Anniversary Post: Smurfs

SmurfOn this day in 1958, the Smurfs first showed up in the funny pages. That’s distinct from the television series, The Smurfs. Same characters, but it took a while before they got off paper. And they didn’t have their own comic. They first appeared in Johan and Peewit — a Belgian comic created by Pierre “Peyo” Culliford. It was a medieval cartoon, like Don Quixote, in a way. Johan is a brave night who rushes into dangerous situations. Peewit is the court jester, but gets dragged along on Johan’s adventures. Whereas Sancho rides a donkey, Peewit rides a goat.

Like Peewit, the Smurfs are dwarfs, but of the blue variety. Frankly, I don’t find them nearly as interesting in Johan and (especially) Peewit. I want to run out and find some of the books. The Smurfs got their own strip a year after they first appeared. And the rest, as they say, is history. And like most history, they are racist. The enemy of the Smurfs, the evil magician Gargamel, is a stereotype of a greedy Jew. But more than that, there is the question of the “black Smurf.”

The first Smurf book was, Les Schtroumpfs Noirs. When it was translated to English, it was turned into, The Purple Smurf — with the requisite change in the coloring. You can see a comparison:

The Black Smurfs

I found an interesting article at Simply Maya, 55 Years of Belgian Blues. They put Les Schtroumpfs Noirs in the context of its time. It was the first Smurfs book, and it came at an important time in Belgian history, “‘The Black Smurfs’ came at a time when colonial empires were falling and just three years earlier Belgian Congo had gained independence to form what became the Democratic Republic of Congo, after years of brutal rule under Belgian kings where millions of African people had been killed.” It’s funny how our unstated assumptions ooze out onto the comics page.

3 thoughts on “Anniversary Post: Smurfs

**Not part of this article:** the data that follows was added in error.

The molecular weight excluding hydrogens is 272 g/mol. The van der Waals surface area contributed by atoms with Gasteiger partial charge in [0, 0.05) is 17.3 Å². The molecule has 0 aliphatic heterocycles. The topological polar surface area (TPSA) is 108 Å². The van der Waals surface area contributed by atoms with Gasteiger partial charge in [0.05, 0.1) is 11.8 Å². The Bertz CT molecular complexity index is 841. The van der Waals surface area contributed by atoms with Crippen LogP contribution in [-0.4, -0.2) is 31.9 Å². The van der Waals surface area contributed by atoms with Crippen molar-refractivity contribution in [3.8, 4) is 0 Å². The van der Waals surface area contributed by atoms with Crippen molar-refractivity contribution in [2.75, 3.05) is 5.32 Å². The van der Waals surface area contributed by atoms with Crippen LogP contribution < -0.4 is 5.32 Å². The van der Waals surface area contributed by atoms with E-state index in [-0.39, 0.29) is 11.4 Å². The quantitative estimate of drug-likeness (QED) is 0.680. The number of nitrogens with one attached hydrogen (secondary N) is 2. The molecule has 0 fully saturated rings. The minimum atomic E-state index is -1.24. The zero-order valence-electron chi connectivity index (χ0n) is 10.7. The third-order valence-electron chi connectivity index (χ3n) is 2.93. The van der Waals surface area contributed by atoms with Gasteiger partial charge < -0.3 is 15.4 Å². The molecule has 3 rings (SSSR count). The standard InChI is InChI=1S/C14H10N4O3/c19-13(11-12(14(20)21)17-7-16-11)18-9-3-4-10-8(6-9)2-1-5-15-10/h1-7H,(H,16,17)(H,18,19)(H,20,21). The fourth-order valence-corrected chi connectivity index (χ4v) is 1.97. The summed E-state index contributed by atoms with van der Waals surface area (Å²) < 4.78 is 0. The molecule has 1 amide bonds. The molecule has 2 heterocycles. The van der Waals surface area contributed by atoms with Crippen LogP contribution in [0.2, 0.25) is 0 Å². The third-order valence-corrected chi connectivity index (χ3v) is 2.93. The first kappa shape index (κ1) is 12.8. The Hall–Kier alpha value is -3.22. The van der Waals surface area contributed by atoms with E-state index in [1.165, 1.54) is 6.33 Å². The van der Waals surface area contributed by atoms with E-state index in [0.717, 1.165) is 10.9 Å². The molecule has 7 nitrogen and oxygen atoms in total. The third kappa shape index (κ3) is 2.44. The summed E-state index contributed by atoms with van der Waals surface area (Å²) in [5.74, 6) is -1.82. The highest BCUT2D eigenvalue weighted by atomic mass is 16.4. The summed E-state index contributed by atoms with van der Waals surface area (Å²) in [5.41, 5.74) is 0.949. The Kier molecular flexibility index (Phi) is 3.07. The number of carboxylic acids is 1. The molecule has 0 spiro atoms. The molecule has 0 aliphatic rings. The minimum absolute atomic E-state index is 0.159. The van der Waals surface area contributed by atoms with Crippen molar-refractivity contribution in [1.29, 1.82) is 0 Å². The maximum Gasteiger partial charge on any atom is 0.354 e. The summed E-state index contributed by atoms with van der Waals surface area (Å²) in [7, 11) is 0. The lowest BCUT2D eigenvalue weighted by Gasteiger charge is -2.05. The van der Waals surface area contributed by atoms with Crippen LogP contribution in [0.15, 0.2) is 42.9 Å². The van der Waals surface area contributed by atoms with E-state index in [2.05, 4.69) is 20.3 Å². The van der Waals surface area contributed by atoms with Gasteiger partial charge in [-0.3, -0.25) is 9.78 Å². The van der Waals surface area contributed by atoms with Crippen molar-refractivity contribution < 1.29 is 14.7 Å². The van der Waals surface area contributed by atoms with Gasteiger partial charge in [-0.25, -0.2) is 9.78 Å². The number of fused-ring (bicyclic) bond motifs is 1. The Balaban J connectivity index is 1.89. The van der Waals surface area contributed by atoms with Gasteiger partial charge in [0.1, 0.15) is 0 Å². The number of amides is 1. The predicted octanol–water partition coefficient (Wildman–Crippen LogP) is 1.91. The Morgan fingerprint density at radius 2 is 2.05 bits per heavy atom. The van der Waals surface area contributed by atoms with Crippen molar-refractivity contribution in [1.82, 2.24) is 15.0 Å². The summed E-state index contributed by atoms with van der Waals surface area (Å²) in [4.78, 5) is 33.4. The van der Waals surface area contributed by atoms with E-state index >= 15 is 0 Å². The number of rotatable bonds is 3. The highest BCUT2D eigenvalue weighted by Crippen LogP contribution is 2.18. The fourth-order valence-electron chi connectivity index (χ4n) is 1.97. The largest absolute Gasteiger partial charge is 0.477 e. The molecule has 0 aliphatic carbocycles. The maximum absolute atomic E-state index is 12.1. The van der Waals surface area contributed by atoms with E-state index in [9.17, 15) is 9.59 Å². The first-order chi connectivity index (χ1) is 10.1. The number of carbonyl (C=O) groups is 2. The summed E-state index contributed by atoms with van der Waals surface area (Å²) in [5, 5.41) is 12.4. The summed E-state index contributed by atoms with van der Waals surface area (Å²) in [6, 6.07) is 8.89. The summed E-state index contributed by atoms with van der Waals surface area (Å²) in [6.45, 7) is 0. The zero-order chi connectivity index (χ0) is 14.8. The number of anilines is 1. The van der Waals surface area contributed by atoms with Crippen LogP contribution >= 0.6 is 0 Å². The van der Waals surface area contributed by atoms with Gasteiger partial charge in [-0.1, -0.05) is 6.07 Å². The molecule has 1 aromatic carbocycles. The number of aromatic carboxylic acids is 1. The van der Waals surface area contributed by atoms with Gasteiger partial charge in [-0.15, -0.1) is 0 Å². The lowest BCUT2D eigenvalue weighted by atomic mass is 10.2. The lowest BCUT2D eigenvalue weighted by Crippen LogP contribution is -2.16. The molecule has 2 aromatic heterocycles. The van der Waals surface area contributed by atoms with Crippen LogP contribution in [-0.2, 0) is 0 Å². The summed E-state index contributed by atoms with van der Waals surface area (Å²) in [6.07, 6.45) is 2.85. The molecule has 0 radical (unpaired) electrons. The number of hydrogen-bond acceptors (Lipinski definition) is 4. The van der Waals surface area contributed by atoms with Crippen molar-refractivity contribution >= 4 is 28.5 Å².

1. My primary exposure to the Smurfs was through the cartoon show and I never noticed that they were indoctrinating me into believing communism is good because Papa Smurf wore red.

    It failed because I also watched Jem which taught me that it is okay to commit numerous felonies as long as you are in a famous rock band and She-Ra that taught me hordes are bad and flying horses are good.

    I guess this means I am a felonious commie on a flying horse.

    • I must admit to having never seen The Smurfs. I have requested the purple Smurf book from the library. The other two I haven’t heard of — too old I’m afraid. But really, I’m a Rocky and Bullwinkle and Looney Tunes kind of guy.

      • I was a child of the eighties, mostly horrible cartoon years. So I did watch some of the ones that your generation did but mostly these cheaply made, produced and written cartoons.

        Jem was about a woman who had a magical computer that let her go from a mild mannered owner of an orphanage to a world famous lead singer of a band-the very creatively named Jem and Holograms. It followed her adventures as she battled a nearly as popular band the Misfits.

        She-Ra was the female version of He-Man. She started out as a mild manner woman who when she held her sword aloft could turn into a fighting princess.

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